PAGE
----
Posted Tuesday March 18th, 2014, 2:19 pm by Dr Monica Seeley
Do you need to see each and every new email as it arrives? Do all emails carry the same value and importance for you and how you perform your job? No. That is judging by the responses from over 200 delegates on various workshops Mesmo Consultancy has run over the past few weeks. Less than 3% of participants confessed that there really would be a problem if they did not see an email within twenty minutes of its arrival in their inbox.
Bearing in mind your inbox is a picture of you and the role you perform, there are obviously some of you who are more at the sharp end than others. However, interestingly when pressed about who are these impatient and badly behaved senders, all bar one or two delegates confessed that it was an internal senior manager and not a customer/client who had such short email response time frames.
It would seem that by and large customers/clients actually do have a slightly longer fuse than we anticipate. They expect to wait an hour or two for a reply. They acknowledge that if it’s urgent a phone call might be better and that you as the recipient might not be at your inbox the minute they send their email.
So why do so many people let their days and life be dominated by the arrival of a new email – in some cases dropping an urgent task in favour of a new email? Some possible explanations are:
- Instant gratification – dealing with emails is quicker and easier than writing a report etc.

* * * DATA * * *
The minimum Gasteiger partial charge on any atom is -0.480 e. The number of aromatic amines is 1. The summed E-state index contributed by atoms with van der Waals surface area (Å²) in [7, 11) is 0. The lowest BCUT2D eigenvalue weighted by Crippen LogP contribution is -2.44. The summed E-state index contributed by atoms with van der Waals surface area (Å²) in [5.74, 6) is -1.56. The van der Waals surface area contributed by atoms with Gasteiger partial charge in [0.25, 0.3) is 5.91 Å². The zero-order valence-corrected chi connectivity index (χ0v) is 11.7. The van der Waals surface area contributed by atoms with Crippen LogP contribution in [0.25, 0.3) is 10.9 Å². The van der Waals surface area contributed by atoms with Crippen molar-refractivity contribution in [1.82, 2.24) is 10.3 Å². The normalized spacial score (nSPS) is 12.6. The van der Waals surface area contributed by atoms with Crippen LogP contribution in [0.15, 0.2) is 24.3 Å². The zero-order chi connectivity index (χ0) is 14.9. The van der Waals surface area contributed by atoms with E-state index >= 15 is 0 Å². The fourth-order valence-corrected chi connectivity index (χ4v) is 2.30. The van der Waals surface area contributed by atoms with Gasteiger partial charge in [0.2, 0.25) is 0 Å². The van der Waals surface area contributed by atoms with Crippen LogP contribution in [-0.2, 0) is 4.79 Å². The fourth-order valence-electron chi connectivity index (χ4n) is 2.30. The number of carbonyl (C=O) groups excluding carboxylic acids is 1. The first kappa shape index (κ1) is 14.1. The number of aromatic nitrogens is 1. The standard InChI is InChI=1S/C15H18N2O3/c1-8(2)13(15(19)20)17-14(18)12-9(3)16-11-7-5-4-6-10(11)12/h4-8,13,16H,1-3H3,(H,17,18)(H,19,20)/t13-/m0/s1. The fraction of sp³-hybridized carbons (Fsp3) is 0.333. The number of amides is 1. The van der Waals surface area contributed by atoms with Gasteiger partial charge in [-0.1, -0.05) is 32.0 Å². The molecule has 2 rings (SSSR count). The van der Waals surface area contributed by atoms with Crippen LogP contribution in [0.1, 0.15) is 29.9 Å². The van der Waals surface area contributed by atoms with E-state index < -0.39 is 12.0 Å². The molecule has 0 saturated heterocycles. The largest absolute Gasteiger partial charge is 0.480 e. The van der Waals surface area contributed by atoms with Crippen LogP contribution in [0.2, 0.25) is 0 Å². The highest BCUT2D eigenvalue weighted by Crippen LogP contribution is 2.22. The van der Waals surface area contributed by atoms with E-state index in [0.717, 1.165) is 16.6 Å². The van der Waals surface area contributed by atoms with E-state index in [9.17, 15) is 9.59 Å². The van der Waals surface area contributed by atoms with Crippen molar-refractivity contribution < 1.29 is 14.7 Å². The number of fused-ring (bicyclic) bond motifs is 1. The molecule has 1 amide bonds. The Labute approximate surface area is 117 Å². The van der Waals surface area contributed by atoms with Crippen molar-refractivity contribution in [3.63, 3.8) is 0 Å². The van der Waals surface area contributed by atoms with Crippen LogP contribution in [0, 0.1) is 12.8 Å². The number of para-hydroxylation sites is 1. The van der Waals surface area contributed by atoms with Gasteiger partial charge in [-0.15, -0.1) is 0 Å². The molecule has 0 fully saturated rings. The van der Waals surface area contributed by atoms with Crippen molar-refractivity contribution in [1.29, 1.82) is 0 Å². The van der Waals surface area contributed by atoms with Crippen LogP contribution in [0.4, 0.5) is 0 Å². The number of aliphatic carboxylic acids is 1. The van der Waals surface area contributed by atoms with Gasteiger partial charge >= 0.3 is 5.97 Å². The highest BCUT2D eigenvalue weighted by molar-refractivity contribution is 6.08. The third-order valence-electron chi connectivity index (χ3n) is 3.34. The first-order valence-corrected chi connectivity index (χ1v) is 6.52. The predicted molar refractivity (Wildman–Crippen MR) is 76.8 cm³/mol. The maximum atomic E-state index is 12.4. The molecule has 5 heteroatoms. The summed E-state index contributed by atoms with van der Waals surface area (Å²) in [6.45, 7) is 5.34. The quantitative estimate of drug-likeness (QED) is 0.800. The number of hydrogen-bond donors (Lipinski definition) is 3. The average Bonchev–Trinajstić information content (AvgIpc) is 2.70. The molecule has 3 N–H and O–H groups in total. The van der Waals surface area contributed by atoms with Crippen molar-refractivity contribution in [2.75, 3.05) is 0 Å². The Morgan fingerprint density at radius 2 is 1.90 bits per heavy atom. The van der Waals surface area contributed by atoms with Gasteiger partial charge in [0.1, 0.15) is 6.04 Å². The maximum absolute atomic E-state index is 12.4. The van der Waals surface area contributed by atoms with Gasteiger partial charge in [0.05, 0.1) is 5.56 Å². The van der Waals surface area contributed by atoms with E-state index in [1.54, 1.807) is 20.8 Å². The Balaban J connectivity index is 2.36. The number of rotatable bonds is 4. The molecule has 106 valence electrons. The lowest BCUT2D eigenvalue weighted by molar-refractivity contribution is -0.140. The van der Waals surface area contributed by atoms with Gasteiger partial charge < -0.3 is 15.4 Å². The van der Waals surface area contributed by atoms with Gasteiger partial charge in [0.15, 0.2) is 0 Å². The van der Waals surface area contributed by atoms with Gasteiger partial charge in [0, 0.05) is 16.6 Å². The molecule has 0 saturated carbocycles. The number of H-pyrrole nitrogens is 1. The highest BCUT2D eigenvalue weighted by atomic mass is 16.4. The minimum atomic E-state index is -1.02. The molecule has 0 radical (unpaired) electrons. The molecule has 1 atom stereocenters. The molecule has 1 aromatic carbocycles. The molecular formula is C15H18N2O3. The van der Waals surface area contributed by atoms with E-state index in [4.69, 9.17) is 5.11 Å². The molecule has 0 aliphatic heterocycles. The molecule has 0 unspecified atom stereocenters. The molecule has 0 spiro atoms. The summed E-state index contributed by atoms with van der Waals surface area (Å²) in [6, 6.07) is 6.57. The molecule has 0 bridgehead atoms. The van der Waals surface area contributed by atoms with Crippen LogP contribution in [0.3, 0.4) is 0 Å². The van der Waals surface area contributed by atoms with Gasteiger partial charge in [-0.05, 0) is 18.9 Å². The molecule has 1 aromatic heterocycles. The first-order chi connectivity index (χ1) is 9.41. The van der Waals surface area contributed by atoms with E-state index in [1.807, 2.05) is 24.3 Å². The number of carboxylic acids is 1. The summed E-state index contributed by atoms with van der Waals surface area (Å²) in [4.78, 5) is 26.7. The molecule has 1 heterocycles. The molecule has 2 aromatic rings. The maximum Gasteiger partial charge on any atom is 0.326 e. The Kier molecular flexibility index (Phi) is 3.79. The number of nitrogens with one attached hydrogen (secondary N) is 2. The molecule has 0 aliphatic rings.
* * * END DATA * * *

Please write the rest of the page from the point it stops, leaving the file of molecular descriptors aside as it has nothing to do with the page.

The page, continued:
- Email addiction – we need our fix little and very often.
- Poor time management skills – it’s hard to plan the day and stick to the plan.
- Strategic thinking is hard for many – it’s easier to think and behave tactically.
- The perception that people expect an instant reply – your behaviour influences other people’s behaviour. If you always reply instantly, you create an image that you will always do so.
For those concerned that email addiction might be the cause, you can check yourself out using Mesmo Consultancy’s free email addiction benchmarking tool – click here to start.
For others here are our tip five tips to help you focus and stop being driven by email.
- Switch off all those new email alerts (on all devices) and stay focused on the task in-hand for 20 to 30 minutes. Then stop and take fives minutes out to check and deal with your email.
- If the task in hand is very demanding and very important – disconnect completely. Either use the Out-Of-Office message to manage expectations or delegate access to your inbox to someone else.
- Tell those you work with that you have changed your email behavior and that if it’s urgent they should call you. Otherwise you will respond during the course of the day.
- If you really must see certain emails immediately they arrive, use the rules function to alert you to these ones only.
- Focusing can be hard – develop your skills to stay in the present and focused though techniques such as Mindfulness.